• Remnants of the Erie mainline

  • Discussion relating to the Delaware, Lackawanna & Western, the Erie, and the resulting 1960 merger creating the Erie Lackawanna. Visit the Erie Lackawanna Historical Society at http://www.erielackhs.org/.
Discussion relating to the Delaware, Lackawanna & Western, the Erie, and the resulting 1960 merger creating the Erie Lackawanna. Visit the Erie Lackawanna Historical Society at http://www.erielackhs.org/.

Moderator: blockline4180

  by Buffalobillho
Your forgetting one thing, the Ben Gilman factor. The Influential Congressman from Middletown, and the City of Middletown, wanted the old Erie Main removed through the downtown section along Railroad Avenue. As a result there was pressure brought on Conrail to abandon the "excess" old main line, and use the Graham line. The state provided grants to up grade the trackage and signaling. One of the issues with the West of the Hudson service on the old main in the late 1970s and early 1980's was in fact lack of commuter parking, and the Graham Line, being in a more rural setting helped. As the land was available for the park and ride lots. From a two railroad town of old, the Erie and O & W, Middletown became a no railroad town, just M&NJ.
  by Suburbanite
"The Ben Gilman factor."
Aha!! Just as I suspected: someone had his eyes on the ROW.
Also, if PC, then Conrail didn't know if the states were going to take over the expense of running commuter trains, they probably also wanted to make the line as unattractive for commuters as possible, to get rid of them. (A few years before, the NYS&W had offered to pay off their last few commuters if they would stop using the trains, so they could get the Public Utilities Commission to let them abandon the service. The last few riders said "Nothing doing," but a year or two later, the railroad had its way.) Back then, the states wanted no obligations to provide mass transit; just tax revenues from the "rich" railroads to spend on other things (highways, graft . . .) It was really a mass abdication of responsibility.
  by ExCon90
Didn't know about the Ben Gilman factor. Sounds like Passaic all over again. As an aside, did removal of the railroad help the downtown any? I passed through Passaic some 20 years or so after the Main Line was removed, and their downtown was certainly not enhanced by getting rid of the tracks.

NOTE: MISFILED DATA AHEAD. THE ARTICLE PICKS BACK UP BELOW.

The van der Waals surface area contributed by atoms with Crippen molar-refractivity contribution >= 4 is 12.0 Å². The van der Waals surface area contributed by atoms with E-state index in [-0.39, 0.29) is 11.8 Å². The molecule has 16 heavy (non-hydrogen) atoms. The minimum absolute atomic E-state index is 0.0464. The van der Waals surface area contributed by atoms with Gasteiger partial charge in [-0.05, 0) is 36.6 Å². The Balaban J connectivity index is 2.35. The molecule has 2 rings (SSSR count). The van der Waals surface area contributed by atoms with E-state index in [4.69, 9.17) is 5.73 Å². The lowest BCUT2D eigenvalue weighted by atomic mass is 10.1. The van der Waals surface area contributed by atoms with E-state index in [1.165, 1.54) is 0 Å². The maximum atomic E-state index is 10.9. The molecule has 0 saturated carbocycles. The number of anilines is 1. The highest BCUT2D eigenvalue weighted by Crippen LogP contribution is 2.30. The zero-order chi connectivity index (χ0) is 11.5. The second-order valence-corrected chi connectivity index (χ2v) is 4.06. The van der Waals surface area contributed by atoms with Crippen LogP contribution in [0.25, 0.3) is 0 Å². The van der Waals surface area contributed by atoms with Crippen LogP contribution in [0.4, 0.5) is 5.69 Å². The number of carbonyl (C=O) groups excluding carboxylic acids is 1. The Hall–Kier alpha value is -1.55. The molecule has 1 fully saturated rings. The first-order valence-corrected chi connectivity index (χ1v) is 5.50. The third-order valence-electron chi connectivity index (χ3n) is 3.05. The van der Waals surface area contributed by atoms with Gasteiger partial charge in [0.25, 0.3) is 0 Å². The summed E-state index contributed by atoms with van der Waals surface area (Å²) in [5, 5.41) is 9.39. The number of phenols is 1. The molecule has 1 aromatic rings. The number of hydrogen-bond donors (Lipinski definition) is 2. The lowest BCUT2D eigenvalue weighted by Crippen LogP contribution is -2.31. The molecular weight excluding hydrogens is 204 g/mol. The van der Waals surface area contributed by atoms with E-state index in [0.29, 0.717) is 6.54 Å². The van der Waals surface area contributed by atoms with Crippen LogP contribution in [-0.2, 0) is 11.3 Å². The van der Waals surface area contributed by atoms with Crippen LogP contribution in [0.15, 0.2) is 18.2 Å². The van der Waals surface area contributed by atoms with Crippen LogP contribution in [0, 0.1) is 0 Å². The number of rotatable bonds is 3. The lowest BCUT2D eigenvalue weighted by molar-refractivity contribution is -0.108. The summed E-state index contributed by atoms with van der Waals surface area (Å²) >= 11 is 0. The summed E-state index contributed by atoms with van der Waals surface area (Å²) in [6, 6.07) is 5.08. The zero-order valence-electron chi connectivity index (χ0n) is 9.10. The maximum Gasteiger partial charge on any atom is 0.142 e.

by Tommy Meehan
There is actually some very interesting history here. The major decisions on which line to keep and which line to shut down were made by New York State DOT. Starting in the early 1970s, NYS became very involved in these lines.

The problems with the Graham line vs. the 'Old Main' predate Metro-North. Back in the early 1970s NYSDOT agreed to fund some improvements to the EL's Southern Tier route with the stated goal of keeping it in service as a freight mainline. Erie Lackawanna had begun rerouting traffic off the old Erie main line between New Jersey and Binghamton in favor of routing traffic via the Lackawanna route via Scranton. (This was also when EL began to regret abandoning the Boonton section through Paterson; instead they used the Greenwood Lake line and it was never really suitable because of the stiff grade at Great Notch which proved to be a continuing operational headache.) Most if not all of the money spent east of Port Jervis went to the Graham Line.

When Conrail came into being the road really didn't want either route -- the passenger line via Middletown or the Graham Line -- but agreed to continue service on the Graham Line in exchange for NYS providing funds for a maintenance upgrade. In 1982 during the planning for the start of Metro-North, NYSDOT decided they did not want to be responsible for two routes between Arden NY and Port Jervis NY (Otisville). Since the Old Main was unsuitable for freight service -- and with NYS&W operating a new stack train service on a portion of the Graham Line -- the decision was made to abandon the passenger route and have Metro-North operate on the Graham Line. There was so little Conrail freight traffic on the route -- one train a day each way I think -- that interference with freight trains was not an issue.

By the time Metro-North service started on January 1, 1983 trains still operated via the old line but station construction was already underway on the Graham Line. Then the operating unions struck Metro-North in early March. When the strike was settled on April 18, 1983 (after a six-week strike) the changeover was made to the Graham Line.

It's been quite a while since I researched this, and I may have a few details wrong or mixed up, but I think this account is pretty close to accurate.
Suburbanite wrote:...And the trip to Port Jervis takes at least an hour longer via the Graham Line...
I don't know where you heard that but back in 1959 No. 59 to Port Jervis departed Hoboken at 5:42 PM for Port Jervis, arriving there via Goshen and Middletown two hours and twenty three minutes later at 8:05 PM. Today Metro-North 59 departs Hoboken at 6:11 PM and arrives at Port Jervis two hours and five minutes later at 8:16.
  by Engineer Spike
When the commuter agencies took over the service, MTA formed MNCR, as it already had the knowhow from running Long Island. You're right though about some agencies contracting the service out, like ConnDOT to MNCR, and MBTA to Boston and Maine.